Peter Edberg via CLDR-Users
cldr-users at unicode.org
Thu May 25 16:39:58 CDT 2017
(resending from correct account, so it goes to the list)
> On May 25, 2017, at 10:14 AM, Peter Edberg wrote:
> CLDR already defines following -u-lb- and -u-lw- extensions for controlling linebreak behavior ( see http://www.unicode.org/reports/tr35/#Key_Type_Definitions <http://www.unicode.org/reports/tr35/#Key_Type_Definitions>):
> A Unicode Line Break Style Identifier <http://www.unicode.org/reports/tr35/#UnicodeLineBreakStyleIdentifier> defines a preferred line break style corresponding to the CSS level 3 line-break option <https://drafts.csswg.org/css-text/#line-break-property>. Specifying "lb" in a locale identifier overrides the locale‘s default style (which may correspond to "normal" or "strict"). The valid values are those name attribute values in the type elements of key name="lb" in bcp47/segmentation.xml <http://www.unicode.org/repos/cldr/tags/latest/common/bcp47/segmentation.xml>.
> "lb" Line break style "strict" CSS level 3 line-break=strict, e.g. treat CJ as NS
> "normal" CSS level 3 line-break=normal, e.g. treat CJ as ID, break before hyphens for ja,zh
> "loose" CSS lev 3 line-break=loose
> A Unicode Line Break Word Identifier <http://www.unicode.org/reports/tr35/#UnicodeLineBreakWordIdentifier> defines preferred line break word handling behavior corresponding to the CSS level 3 word-break option <https://drafts.csswg.org/css-text/#word-break-property>. The valid values are those name attribute values in the type elements of key name="lw" in bcp47/segmentation.xml <http://www.unicode.org/repos/cldr/tags/latest/common/bcp47/segmentation.xml>.
> "lw" Line break word handling "normal" CSS level 3 word-break=normal, normal script/language behavior for midword breaks
> "breakall" CSS level 3 word-break=break-all, allow midword breaks unless forbidden by lb setting
> "keepall" CSS level 3 word-break=keep-all, prohibit midword breaks except for dictionary breaks
> We cannot add -lb-nodict- because regardless of dictionary usage we still need to be able to select among CSS strict/normal/loose behavior.
> I see two options:
> 1. One option is to add something that goes beyond the -lw-keepall- option to prohibit midword breaks *including* dictionary breaks.
> 2. The other, which I prefer, is to add a new, independent option for controlling dictionary breaks. This could be -u-ld- with options like the following (the options have to be 5-8 alphanum):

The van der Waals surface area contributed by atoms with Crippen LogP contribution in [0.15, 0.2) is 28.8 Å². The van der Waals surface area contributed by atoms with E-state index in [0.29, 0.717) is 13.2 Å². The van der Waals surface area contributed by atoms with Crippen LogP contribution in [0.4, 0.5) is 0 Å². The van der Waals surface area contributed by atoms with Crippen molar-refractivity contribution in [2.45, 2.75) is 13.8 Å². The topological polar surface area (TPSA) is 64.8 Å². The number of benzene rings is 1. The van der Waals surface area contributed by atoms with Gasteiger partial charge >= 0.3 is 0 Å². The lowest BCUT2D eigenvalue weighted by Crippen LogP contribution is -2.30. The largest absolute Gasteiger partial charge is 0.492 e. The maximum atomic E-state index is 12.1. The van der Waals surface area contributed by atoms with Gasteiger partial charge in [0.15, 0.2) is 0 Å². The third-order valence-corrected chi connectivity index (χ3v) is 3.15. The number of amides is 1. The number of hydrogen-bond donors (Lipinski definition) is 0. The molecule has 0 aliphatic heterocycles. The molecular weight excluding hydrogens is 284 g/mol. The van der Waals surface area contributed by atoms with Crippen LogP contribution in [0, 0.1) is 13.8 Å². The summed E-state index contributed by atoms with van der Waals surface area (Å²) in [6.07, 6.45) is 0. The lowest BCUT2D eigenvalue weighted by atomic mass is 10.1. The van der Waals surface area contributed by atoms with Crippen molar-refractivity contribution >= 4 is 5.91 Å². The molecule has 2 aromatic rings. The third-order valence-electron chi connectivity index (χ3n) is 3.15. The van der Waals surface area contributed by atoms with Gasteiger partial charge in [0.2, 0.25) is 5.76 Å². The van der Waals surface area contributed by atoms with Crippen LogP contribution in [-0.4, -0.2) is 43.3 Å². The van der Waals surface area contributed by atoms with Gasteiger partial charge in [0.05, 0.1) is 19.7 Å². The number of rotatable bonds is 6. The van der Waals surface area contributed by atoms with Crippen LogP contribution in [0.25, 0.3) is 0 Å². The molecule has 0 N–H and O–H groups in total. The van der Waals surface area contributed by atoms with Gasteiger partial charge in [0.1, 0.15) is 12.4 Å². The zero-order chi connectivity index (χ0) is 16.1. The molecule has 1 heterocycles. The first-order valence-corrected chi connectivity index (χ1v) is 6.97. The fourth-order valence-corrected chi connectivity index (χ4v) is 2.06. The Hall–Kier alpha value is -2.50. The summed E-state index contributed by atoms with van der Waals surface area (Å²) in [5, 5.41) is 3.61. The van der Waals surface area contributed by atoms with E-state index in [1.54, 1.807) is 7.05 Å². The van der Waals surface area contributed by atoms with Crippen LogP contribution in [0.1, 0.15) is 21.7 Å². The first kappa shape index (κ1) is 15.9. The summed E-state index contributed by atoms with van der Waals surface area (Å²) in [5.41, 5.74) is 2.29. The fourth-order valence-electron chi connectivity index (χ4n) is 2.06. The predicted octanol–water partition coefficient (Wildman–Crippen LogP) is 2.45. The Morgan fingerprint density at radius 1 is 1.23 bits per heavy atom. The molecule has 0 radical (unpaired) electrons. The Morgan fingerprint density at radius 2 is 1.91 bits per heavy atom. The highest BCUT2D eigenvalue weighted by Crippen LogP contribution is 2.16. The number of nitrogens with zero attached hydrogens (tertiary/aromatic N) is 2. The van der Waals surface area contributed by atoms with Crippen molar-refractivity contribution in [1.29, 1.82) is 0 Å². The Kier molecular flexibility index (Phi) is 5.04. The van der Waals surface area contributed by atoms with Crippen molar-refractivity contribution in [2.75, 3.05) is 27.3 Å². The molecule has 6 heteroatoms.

> -u-ld-nodict (no dictionary at all)
> # and then perhaps options for specific dictionaries. Right now use of dictionaries is a function of script range, so the options might need to allow specification of scriopt range and then dictionary, e.g.
> -u-ld-thai0-pali0 (using 0 to pad the subtags to 5 alphanum)
> Perhaps the -nodict should also be by script, e.g.
> still allows dictionary use for CJK, just none for Thai script.
> - Peter E
>> On May 25, 2017, at 8:38 AM, Markus Scherer via CLDR-Users <cldr-users at unicode.org <mailto:cldr-users at unicode.org>> wrote:
>> So this would be not just "no dictionary", it would be "no breaks at all in any script that uses no spaces between words".
>> It would be nice to come up with a 5-8 letter abbreviation for what it does, rather than what it doesn't do.
>> Also, is it more useful to have no breaks in, say, Thai strings, at all (gross under-segmentation) -- or to have breaks between orthographic syllables (over-segmentation)?
>> (That would be a yet different subtag.)
>> On May 25, 2017, at 3:13 AM, Martin Hosken via CLDR-Users <cldr-users at unicode.org <mailto:cldr-users at unicode.org>> wrote:
>> Dear All,
>> When line breaking minority text in, say, the Thai script or any script that uses dictionary based breaking, the dictionary used is for the dominant language. A while back, we addressed this for the Khmer script and I've had no complaints since. Now, we could try to do something similar for other dictionary broken languages. But I would like to suggest a simpler approach that can address fixed texts very well, and that is to add a nodict line break locale property. This property would switch the line break iterator to one that uses a set of rules with no dictionary statement in it. In other words, SA type characters are treated as one great long string and it is up to the source text to have inserted appropriate ZWSP, or other kinds of spaces, to control the breaks.
>> What do folks think? From my perspective, this would solve a bunch of bugs that are pointed my way with regard to line breaking and minority languages, even if it is not the best possible solution. It's pretty cheap to do and it doesn't change anything that is already out there.
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>> CLDR-Users at unicode.org <mailto:CLDR-Users at unicode.org>
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